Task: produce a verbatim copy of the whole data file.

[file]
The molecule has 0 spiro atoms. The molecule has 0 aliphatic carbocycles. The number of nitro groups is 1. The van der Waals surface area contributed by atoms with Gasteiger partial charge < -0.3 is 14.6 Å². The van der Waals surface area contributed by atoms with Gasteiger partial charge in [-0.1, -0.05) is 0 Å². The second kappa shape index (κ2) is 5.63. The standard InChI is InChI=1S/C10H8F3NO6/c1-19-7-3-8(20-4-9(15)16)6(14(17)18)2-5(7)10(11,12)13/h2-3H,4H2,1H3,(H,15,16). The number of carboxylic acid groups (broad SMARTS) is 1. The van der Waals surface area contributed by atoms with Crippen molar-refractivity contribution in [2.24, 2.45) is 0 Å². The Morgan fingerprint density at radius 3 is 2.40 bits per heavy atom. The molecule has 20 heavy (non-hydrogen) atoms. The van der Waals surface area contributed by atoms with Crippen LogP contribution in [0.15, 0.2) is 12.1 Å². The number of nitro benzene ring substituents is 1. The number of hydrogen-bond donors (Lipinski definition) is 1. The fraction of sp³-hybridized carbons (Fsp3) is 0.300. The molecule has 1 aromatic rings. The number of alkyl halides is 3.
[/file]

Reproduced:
The molecule has 0 spiro atoms. The molecule has 0 aliphatic carbocycles. The number of nitro groups is 1. The van der Waals surface area contributed by atoms with Gasteiger partial charge < -0.3 is 14.6 Å². The van der Waals surface area contributed by atoms with Gasteiger partial charge in [-0.1, -0.05) is 0 Å². The second kappa shape index (κ2) is 5.63. The standard InChI is InChI=1S/C10H8F3NO6/c1-19-7-3-8(20-4-9(15)16)6(14(17)18)2-5(7)10(11,12)13/h2-3H,4H2,1H3,(H,15,16). The number of carboxylic acid groups (broad SMARTS) is 1. The van der Waals surface area contributed by atoms with Crippen molar-refractivity contribution in [2.24, 2.45) is 0 Å². The Morgan fingerprint density at radius 3 is 2.40 bits per heavy atom. The molecule has 20 heavy (non-hydrogen) atoms. The van der Waals surface area contributed by atoms with Crippen LogP contribution in [0.15, 0.2) is 12.1 Å². The number of nitro benzene ring substituents is 1. The number of hydrogen-bond donors (Lipinski definition) is 1. The fraction of sp³-hybridized carbons (Fsp3) is 0.300. The molecule has 1 aromatic rings. The number of alkyl halides is 3.